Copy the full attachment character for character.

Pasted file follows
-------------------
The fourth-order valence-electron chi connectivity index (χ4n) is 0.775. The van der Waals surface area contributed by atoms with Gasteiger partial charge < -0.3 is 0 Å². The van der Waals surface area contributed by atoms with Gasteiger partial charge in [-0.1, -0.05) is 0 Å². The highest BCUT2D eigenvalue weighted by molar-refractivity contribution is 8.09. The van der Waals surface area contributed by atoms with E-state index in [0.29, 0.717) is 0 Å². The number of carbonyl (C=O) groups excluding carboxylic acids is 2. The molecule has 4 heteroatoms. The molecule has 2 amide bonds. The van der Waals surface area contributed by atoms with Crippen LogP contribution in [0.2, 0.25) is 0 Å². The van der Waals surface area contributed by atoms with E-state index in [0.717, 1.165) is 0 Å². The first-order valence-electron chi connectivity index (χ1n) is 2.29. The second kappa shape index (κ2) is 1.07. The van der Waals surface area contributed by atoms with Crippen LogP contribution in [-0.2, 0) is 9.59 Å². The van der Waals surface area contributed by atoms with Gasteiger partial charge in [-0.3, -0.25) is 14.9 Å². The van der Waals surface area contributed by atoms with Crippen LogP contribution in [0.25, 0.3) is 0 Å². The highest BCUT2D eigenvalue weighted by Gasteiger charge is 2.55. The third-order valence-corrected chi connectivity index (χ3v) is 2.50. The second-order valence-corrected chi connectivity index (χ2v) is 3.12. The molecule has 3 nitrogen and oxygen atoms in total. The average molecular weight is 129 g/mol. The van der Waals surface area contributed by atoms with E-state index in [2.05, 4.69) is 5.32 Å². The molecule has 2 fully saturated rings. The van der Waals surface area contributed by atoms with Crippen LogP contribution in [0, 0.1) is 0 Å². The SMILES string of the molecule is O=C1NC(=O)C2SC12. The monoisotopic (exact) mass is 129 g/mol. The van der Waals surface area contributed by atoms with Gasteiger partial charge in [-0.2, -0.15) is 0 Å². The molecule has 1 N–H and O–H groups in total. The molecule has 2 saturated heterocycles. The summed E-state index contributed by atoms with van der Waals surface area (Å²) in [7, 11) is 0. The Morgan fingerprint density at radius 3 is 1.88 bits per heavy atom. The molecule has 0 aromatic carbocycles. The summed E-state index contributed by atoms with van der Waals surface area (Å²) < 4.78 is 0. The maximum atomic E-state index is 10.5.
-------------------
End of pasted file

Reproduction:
The fourth-order valence-electron chi connectivity index (χ4n) is 0.775. The van der Waals surface area contributed by atoms with Gasteiger partial charge < -0.3 is 0 Å². The van der Waals surface area contributed by atoms with Gasteiger partial charge in [-0.1, -0.05) is 0 Å². The highest BCUT2D eigenvalue weighted by molar-refractivity contribution is 8.09. The van der Waals surface area contributed by atoms with E-state index in [0.29, 0.717) is 0 Å². The number of carbonyl (C=O) groups excluding carboxylic acids is 2. The molecule has 4 heteroatoms. The molecule has 2 amide bonds. The van der Waals surface area contributed by atoms with Crippen LogP contribution in [0.2, 0.25) is 0 Å². The van der Waals surface area contributed by atoms with E-state index in [0.717, 1.165) is 0 Å². The first-order valence-electron chi connectivity index (χ1n) is 2.29. The second kappa shape index (κ2) is 1.07. The van der Waals surface area contributed by atoms with Crippen LogP contribution in [-0.2, 0) is 9.59 Å². The van der Waals surface area contributed by atoms with Gasteiger partial charge in [-0.3, -0.25) is 14.9 Å². The van der Waals surface area contributed by atoms with Crippen LogP contribution in [0.25, 0.3) is 0 Å². The highest BCUT2D eigenvalue weighted by Gasteiger charge is 2.55. The third-order valence-corrected chi connectivity index (χ3v) is 2.50. The second-order valence-corrected chi connectivity index (χ2v) is 3.12. The molecule has 3 nitrogen and oxygen atoms in total. The average molecular weight is 129 g/mol. The van der Waals surface area contributed by atoms with E-state index in [2.05, 4.69) is 5.32 Å². The molecule has 2 fully saturated rings. The van der Waals surface area contributed by atoms with Crippen LogP contribution in [0, 0.1) is 0 Å². The SMILES string of the molecule is O=C1NC(=O)C2SC12. The monoisotopic (exact) mass is 129 g/mol. The van der Waals surface area contributed by atoms with Gasteiger partial charge in [-0.2, -0.15) is 0 Å². The molecule has 1 N–H and O–H groups in total. The molecule has 2 saturated heterocycles. The summed E-state index contributed by atoms with van der Waals surface area (Å²) in [7, 11) is 0. The Morgan fingerprint density at radius 3 is 1.88 bits per heavy atom. The molecule has 0 aromatic carbocycles. The summed E-state index contributed by atoms with van der Waals surface area (Å²) < 4.78 is 0. The maximum atomic E-state index is 10.5.